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International Business Report

Party in 2018, hangover in 2019?

Mati Nõmmiste Mati Nõmmiste

Businesses both in and outside Estonia are very optimistic about this year’s outlook. But I recommend taking the rose-coloured glasses off and committing to making investments this year in order to improve effectiveness. Otherwise, 2018’s celebratory mood might be followed by hangover in 2019. 

The latest study conducted by Grant Thornton among businesses in 35 countries shows that this year companies expect turnover and profit to grow, and they are planning more investments than before and raising the prices of their goods and services. For example, 36% of the companies surveyed are planning to raise prices in the next 12 months.

Year of improving efficiency

Some 40% of companies are planning to hire new personnel this year. That’s the highest figure in recent years. There are several hidden rocks lurking in the active recruitment work. First of all, there is a workforce shortage problem both in Europe and on the other side of the pond and that is leading to bidding salaries upwards, which in turn is expressed in a rise in the price of goods and services. Secondly, the increase in the number of employees is the easiest and simplest way to meet growing demand, but we should think about improving effectiveness as well. There are no easy and quick possibilities – there must be investment into equipment and machinery and research and development.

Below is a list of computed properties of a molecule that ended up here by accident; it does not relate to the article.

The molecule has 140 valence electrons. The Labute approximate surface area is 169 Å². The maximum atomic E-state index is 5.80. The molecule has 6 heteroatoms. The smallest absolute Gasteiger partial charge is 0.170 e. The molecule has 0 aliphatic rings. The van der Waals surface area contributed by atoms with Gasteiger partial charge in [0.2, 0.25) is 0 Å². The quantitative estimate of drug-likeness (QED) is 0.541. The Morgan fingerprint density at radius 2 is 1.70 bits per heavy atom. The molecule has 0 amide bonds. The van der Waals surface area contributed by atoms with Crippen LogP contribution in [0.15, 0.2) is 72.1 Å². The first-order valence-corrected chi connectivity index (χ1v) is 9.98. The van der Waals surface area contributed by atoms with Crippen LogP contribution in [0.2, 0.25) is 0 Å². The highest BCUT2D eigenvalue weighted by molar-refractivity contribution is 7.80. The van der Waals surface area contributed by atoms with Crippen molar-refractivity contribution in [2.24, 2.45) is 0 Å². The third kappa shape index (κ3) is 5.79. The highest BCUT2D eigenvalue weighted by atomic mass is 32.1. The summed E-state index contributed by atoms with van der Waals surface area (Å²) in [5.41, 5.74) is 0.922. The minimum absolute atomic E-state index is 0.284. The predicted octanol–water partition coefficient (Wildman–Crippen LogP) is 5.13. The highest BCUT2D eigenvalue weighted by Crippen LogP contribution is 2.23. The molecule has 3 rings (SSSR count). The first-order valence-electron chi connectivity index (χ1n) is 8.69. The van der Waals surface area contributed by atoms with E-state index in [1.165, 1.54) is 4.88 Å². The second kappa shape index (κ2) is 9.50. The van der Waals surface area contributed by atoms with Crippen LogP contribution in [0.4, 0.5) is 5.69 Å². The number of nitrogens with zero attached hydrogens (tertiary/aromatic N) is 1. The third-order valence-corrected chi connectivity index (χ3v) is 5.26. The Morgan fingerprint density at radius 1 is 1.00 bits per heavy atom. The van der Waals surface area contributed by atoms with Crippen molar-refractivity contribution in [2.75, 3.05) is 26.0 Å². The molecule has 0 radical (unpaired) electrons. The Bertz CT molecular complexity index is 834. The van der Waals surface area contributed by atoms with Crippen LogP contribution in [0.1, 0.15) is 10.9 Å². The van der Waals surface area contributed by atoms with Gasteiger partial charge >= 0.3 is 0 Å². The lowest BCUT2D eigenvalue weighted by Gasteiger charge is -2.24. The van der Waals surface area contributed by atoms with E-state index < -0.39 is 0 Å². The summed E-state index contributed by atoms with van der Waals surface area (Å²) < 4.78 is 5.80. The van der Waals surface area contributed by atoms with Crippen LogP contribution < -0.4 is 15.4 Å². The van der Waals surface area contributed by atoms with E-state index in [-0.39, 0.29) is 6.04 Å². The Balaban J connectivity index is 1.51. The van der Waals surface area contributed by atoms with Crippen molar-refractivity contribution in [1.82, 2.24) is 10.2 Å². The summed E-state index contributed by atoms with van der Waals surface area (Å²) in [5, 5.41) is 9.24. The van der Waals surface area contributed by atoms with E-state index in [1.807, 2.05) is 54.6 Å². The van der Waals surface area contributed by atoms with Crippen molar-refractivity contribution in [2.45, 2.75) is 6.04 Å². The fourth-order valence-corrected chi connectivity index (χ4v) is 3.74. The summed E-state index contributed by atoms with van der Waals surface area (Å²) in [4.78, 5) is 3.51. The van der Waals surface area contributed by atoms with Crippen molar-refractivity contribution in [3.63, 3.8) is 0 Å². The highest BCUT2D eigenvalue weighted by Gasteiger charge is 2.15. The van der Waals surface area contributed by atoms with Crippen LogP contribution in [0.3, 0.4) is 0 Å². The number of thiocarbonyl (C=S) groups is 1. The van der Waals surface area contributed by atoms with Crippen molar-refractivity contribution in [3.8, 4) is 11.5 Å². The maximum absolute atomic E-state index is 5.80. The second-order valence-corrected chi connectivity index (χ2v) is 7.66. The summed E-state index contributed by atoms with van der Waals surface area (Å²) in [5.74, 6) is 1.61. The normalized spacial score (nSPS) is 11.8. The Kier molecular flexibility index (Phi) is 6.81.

Thus I advise companies to think about the long term instead of counting on short-term solutions, and dedicating 2018 go making investments – if they don’t, this year’s party could be followed by hangover. The state of the economy is also favourable for investing activity: the successful 2017 gave companies the chance to raise capital and loan terms are also reasonable. 

Scant research and development activity

A positive aspect of the study results is that this year 36% of the companies surveyed plan to invest more into equipment and machinery than they did last year. In Estonia’s case, a concern is that only 2% of companies plan to invest more money into R&D and 70% couldn’t say – these are the poorest indicators among the 35 countries covered! 

If we look at Eurostat data on total R&D spending as a percentage of GDP, Estonia is nearly 50% lower than the European average. In 2016 (the most recent year for which data are available) Estonian R&D spending was 1.28% of GDP, the EU average was 2.03%, and the figures for Sweden and Germany were 3.25% and 2.94%. We have our work cut out for us in this Estonian centenary year. 

Once every quarter, Grant Thornton International Business Report (IBR) surveys business people in 35 countries to find out their expectations about their country’s economy and their business. The data in the survey referred to in the article were collected from more than 2,500 executives in November and December 2017 .